Few topics throughout history have been debated as much as what constitutes beauty. Many have argued beauty is nothing more than personal preference, others claim the existence of universal ideals of beauty, while still others claim beauty is something that is taught and learned as part of the ongoing cycle of social conformity. In the Kenneth Koch poem, “On Beauty,” the topic is examined and questioned in detail, as the author seeks to define not only how humans decide beauty, but also where the concept comes from. In Dove's advertising campaign for real beauty, the company seeks to illustrate that beauty is far more common and conventional than popularly believed, by showing overweight, scantily clad women that are confident about their bodies and themselves.
In both Koch's poem and Dove's campaign, beauty is scrutinized and expounded upon, with Koch unsure about a singular definition of beauty and the advertisement quite assured as to its definition; the differences in how beauty is portrayed by each is also evidenced in how the objects themselves are experienced, with the lengthy poem read by choice and the advertisement often witnessed by chance when observing something else; finally, the beauty of the poem and that of the advertisement are far different, as the poem possesses far greater potential to provide pleasure in its beauty while the goal of the advertisement is ultimately to sell a product.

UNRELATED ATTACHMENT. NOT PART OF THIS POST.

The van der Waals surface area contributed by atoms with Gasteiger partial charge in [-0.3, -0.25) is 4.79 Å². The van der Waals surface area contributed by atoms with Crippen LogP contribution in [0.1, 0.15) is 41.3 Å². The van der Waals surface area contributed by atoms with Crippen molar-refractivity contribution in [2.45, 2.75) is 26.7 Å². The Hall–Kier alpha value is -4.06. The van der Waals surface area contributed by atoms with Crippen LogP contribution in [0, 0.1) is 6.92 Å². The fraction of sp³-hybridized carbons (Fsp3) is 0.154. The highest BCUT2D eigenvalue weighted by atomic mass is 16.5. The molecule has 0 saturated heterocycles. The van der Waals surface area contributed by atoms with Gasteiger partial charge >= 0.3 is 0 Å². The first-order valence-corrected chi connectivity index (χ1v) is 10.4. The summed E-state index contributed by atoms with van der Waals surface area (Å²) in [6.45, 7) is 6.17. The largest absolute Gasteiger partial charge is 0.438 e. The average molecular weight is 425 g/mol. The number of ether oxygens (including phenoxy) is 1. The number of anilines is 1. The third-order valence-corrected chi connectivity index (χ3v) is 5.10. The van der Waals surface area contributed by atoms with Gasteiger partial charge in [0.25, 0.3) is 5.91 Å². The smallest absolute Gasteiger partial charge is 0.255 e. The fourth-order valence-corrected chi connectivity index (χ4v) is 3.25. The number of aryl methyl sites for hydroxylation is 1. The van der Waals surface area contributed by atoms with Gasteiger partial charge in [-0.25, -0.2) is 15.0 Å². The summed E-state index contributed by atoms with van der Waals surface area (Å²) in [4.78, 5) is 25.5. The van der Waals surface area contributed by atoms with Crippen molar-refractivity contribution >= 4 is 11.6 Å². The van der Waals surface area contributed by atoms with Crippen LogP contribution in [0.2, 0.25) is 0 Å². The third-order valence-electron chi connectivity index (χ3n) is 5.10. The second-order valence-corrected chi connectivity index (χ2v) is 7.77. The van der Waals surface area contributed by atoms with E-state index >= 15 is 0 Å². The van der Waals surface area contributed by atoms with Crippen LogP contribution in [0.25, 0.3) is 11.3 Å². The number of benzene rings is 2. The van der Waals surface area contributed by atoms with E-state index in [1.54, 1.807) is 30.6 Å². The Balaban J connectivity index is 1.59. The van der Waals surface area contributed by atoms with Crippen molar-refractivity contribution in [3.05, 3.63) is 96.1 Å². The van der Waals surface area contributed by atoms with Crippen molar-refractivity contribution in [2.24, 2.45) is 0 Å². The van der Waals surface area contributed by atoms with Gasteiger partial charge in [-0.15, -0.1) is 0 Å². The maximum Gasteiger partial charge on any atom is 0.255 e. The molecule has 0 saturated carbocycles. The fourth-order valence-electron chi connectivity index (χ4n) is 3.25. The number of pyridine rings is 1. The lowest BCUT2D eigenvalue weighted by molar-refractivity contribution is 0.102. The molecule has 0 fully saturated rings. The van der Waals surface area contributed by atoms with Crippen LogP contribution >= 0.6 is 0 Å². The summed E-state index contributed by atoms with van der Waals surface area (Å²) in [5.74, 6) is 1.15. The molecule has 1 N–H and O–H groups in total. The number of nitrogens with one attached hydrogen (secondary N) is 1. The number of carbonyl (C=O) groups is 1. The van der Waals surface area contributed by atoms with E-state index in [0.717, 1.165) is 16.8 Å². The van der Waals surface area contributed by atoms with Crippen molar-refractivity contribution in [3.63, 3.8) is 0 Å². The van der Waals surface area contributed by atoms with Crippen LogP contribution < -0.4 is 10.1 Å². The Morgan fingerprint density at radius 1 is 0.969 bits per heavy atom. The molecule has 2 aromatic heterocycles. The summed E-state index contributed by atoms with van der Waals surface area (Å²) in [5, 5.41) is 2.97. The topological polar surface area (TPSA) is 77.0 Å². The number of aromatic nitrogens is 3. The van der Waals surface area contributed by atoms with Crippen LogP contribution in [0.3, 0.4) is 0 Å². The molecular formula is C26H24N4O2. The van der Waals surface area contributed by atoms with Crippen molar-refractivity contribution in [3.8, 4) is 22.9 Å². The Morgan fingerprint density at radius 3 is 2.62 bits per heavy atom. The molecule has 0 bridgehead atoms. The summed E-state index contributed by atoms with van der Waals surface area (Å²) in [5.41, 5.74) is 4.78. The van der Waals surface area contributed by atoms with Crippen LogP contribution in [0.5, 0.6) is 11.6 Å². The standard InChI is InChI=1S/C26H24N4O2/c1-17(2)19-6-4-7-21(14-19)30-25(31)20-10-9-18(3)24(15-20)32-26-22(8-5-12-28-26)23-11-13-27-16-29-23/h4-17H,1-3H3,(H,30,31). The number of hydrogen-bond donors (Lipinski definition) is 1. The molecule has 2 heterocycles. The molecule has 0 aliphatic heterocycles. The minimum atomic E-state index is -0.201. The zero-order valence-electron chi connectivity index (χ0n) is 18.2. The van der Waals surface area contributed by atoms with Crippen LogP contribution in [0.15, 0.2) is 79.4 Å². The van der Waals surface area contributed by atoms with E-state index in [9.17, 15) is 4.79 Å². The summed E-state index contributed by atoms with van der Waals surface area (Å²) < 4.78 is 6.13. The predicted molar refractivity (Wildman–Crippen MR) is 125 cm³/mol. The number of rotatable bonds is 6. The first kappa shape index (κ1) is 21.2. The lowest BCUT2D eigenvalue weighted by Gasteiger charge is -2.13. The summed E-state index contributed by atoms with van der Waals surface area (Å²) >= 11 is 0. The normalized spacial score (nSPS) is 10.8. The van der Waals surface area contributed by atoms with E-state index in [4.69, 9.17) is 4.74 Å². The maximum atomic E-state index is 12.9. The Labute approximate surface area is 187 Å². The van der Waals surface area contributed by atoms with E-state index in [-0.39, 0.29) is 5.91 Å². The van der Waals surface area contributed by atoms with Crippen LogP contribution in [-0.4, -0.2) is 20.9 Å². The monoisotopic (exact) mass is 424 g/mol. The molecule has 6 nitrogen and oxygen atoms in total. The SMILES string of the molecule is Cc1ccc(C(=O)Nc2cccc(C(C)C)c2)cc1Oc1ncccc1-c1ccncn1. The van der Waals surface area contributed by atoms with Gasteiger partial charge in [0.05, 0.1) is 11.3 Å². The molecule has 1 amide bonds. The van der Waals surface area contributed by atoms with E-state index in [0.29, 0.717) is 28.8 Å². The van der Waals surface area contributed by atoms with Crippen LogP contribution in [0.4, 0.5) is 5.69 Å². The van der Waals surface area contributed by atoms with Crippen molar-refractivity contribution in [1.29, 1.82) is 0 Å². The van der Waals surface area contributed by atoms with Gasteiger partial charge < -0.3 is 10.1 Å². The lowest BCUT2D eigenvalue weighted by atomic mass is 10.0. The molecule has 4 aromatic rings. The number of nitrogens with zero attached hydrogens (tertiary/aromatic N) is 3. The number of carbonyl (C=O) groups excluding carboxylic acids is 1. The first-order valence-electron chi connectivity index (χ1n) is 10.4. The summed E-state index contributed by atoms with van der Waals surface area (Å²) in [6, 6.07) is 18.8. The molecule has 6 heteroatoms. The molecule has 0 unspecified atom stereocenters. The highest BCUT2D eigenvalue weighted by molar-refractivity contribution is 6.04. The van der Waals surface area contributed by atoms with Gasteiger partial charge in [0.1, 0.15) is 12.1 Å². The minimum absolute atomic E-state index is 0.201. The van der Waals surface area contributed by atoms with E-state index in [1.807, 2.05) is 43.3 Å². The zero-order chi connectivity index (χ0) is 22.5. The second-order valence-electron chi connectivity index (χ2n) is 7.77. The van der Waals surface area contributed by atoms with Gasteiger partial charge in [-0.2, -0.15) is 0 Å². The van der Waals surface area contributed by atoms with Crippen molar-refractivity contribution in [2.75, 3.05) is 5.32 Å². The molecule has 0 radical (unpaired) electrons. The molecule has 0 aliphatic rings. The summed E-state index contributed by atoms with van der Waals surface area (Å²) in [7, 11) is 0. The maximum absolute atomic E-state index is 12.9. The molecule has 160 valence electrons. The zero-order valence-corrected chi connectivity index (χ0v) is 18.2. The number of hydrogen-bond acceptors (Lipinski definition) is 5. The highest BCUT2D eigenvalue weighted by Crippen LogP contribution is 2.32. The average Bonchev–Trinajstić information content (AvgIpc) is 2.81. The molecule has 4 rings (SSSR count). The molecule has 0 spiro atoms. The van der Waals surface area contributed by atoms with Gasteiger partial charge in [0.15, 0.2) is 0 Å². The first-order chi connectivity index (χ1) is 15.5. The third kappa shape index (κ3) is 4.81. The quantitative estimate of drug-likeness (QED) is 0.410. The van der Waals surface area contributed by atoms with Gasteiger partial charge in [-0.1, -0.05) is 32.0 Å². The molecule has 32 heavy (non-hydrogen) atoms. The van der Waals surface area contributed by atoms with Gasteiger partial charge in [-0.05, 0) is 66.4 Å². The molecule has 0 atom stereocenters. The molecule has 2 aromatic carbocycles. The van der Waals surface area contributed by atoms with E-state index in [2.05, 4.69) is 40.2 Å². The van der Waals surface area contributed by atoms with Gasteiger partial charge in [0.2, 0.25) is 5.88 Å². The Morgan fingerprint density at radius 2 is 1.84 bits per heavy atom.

Koch's poem and Dove's campaign for real beauty have similar goals: to make the reader/viewer question the popular conceptions of beauty. As potential things of beauty themselves, they are very different. Koch presents a considerably long poem, almost an epic in its scale, in which he continuously questions the beauty of almost everything. He begins his poem by telling the reader what beauty is: “Beauty is sometimes personified/ As a beautiful woman, and this personification is satisfying/ In that, probably, of all the beautiful things one sees/ A beautiful person is the most inspiring, because, in looking at her,/ One is swept by desires, as the sails are swept in the bay, and when the body/ is excited/ Beauty is more evident, whether one is awake or asleep” (Koch 357). In simple words, Koch postulates that a beautiful human may be the most beautiful of all things that can be observed, but then goes on to describe the many beautiful things that can be observed in nature, including mountains, trees, architecture, and many other things.
However, he never really settles on a singular, all-encompassing definition of beauty and instead continuously wonders what beauty is and why things are beautiful. In Dove's campaign for real beauty, the advertisement has few such doubts about the definition of beauty. To Dove, beauty lies in confidence and acceptance of oneself, as evidenced by the spokesmodels, who are mostly heavyset, curvaceous women who confidently pose as if they are waifish supermodels. While this is rare in the media, it is fairly common in the real world for women of all shapes and sizes to feel confident and beautiful. For this reason, while the advertisement is admirable for encouraging women to accept themselves as beautiful, the sentiment is undermined by the sheer fact that Dove is simply trying to sell women's beauty products to a wider audience. This fact is one of the key differences between Koch's poem and the advertisement.